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Nago was born to an aristocrat family called Oroku Dunchi(小禄殿内), whose ancestry was Yuwan Ufunushi, a tribal chief from Amami Oshima. Both his father and grandfather had elected a member of Sanshikan, the king's closest advisors. In 1579, he went to Ming China to pay tribute together with Jana Ueekata, whom later became his colleague. In 1592, at the age of 41, his father retired, and he became a member of Sanshikan.
At this time, the Japanese was unified by the famous daimyo Toyotomi Hideyoshi. Hideyoshi planned to invade Korea and China, demanded that the Kingdom supply 10 months' rations for 7,000 troops to aid in his invasions through agents of Satsuma. The court was split between pro-Chinese and pro-Japanese factions; Nago was pro-Japanese, suggested that king Shō Nei should obey, but this suggestion was strongly opposed by his colleague Jana. Jana suggested that all the requirements of Japanese should be rejected. However, both their advices were not accepted by king Shō Nei; the king supplied only half supplies in 1593.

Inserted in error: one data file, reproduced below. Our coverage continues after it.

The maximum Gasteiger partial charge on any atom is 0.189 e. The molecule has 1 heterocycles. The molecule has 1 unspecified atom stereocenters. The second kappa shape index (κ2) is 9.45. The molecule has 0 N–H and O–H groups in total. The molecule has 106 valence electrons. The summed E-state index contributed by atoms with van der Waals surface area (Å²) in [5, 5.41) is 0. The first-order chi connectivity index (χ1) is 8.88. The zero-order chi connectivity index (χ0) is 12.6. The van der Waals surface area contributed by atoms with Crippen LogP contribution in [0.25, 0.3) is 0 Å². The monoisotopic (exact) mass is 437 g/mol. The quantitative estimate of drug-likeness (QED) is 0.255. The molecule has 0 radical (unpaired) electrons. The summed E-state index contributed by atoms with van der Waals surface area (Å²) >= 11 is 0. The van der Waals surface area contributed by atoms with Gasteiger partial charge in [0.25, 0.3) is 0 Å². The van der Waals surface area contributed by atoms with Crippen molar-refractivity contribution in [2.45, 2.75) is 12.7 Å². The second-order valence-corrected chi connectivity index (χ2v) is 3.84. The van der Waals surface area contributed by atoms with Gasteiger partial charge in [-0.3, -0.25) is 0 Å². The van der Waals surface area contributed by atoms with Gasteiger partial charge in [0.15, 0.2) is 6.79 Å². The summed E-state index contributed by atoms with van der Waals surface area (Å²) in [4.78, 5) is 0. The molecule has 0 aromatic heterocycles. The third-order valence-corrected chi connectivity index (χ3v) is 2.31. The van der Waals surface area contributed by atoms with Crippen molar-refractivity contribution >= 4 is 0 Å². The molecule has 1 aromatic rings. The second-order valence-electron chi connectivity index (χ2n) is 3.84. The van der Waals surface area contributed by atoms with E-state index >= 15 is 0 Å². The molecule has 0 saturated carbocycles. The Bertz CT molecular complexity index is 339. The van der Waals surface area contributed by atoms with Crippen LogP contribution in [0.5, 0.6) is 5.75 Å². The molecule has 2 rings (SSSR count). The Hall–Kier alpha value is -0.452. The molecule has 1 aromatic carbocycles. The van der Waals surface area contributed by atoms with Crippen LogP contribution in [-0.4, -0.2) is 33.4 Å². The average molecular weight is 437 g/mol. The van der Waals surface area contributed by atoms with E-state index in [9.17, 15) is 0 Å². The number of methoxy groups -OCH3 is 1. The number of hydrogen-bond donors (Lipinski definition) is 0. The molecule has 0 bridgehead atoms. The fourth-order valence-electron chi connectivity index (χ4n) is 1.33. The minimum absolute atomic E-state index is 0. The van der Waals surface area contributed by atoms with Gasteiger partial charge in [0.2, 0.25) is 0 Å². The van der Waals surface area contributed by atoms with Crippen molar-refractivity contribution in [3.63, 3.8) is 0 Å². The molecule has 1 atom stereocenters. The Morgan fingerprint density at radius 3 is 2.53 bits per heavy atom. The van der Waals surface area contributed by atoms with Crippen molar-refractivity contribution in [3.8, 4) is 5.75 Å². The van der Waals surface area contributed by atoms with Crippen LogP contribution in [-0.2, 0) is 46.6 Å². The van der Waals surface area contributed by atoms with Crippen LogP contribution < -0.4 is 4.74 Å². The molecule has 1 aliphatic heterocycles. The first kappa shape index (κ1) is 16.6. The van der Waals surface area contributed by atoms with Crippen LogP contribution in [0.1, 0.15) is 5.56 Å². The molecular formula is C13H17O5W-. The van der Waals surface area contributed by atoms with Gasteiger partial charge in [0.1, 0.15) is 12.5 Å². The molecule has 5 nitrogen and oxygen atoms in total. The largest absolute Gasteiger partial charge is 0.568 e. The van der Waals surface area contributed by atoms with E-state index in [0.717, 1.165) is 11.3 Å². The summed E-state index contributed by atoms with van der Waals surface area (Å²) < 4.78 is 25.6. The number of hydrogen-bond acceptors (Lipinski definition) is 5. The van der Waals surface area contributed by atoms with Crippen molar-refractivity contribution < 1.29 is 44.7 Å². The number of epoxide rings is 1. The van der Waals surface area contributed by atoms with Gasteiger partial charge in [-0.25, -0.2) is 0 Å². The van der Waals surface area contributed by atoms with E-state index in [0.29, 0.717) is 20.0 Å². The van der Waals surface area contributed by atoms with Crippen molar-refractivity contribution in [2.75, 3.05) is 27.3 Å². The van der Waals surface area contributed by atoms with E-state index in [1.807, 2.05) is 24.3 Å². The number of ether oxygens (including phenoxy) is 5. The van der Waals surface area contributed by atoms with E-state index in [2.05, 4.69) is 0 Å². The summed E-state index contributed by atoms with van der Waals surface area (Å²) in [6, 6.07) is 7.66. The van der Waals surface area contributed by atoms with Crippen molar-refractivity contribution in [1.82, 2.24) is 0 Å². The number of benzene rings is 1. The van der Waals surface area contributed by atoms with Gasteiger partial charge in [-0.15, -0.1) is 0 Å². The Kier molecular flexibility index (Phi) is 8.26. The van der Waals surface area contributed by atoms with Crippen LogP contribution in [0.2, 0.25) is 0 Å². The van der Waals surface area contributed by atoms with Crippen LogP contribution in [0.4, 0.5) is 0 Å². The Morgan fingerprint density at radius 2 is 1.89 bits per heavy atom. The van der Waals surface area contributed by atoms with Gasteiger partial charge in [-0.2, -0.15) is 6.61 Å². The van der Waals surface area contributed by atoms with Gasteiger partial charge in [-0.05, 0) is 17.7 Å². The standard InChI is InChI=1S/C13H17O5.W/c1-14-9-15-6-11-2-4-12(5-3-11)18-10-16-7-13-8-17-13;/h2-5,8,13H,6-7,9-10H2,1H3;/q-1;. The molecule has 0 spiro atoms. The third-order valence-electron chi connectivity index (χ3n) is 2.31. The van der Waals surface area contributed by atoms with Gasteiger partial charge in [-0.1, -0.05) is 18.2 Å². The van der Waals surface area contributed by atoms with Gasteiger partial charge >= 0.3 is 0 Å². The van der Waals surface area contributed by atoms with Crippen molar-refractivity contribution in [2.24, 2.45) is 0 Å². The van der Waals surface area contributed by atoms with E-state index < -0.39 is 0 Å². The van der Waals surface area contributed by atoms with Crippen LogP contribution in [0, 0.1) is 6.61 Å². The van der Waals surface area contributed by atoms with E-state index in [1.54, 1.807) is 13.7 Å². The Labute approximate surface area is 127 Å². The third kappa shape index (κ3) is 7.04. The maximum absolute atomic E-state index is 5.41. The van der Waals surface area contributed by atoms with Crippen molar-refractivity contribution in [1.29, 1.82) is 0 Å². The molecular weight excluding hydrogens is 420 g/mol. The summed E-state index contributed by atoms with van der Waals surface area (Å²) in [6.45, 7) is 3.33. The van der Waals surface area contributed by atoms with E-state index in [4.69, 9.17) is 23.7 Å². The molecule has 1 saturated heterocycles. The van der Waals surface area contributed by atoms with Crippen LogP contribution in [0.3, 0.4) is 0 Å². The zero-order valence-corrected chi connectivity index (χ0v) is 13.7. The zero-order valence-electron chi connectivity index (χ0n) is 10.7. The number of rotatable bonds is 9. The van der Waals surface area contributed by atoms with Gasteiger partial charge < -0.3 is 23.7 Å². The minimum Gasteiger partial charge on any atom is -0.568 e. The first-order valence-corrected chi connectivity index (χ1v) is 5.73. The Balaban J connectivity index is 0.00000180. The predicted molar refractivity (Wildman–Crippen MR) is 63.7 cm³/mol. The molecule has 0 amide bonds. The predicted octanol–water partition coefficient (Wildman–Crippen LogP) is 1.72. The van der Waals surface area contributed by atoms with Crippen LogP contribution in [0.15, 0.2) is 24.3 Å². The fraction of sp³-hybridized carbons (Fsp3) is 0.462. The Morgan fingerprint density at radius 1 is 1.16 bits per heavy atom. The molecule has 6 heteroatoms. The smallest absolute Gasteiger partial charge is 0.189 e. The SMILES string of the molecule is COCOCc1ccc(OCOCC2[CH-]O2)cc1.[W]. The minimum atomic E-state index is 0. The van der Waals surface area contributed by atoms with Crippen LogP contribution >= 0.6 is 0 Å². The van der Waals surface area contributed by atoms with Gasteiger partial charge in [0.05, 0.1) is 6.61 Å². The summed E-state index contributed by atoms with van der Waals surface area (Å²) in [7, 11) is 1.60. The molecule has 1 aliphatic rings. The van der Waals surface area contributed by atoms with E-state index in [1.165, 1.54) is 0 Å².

Following Hideyoshi's death and after Tokugawa Ieyasu came to power, king Shō Nei was ordered by Satsuma to pay tribute to the Tokugawa Shogunate, the newly established government. Shō Nei ignored the demand, largely upon the advice of Jana Ueekata. Several years later, Ryūkyū was invaded by forces from the Japanese feudal domain of Satsuma, in response to this and other refusals of Japanese demands on the part of the Kingdom. The war broke out on March 1, 1609; 25 days later, Satsuma troops landed on the Motobu Peninsula on northern Okinawa Island. On March 27, Japanese set fire to Nakijin Castle. At the same time, Nago Ueekata was sent to Nakijin by the king. The role Nago played in the war is still uncertain. The Kian Nikki (喜安日記, "Kian diary"), a diary written by Kian, a Japanese monk who served in the Ryukyuan court, states that Nago went to Nakijin to surrender, but was captured; but an official diplomatic document included in Rekidai Hōan, said Nago led 1,000 pechin against the Japanese, but was defeated and captured.
Nago Ueekata was brought to Naha harbor by the Japanese. After the surrender of king Shō Nei, Nago was released to control Shuri Castle, the capital of Ryukyu, while the king and a number of other officials were brought to Kagoshima, the capital of Satsuma Domain. Two years after the invasion, the king returned to Ryukyu, and Nago remained in his position.
Nago retired in 1614, and died three years later.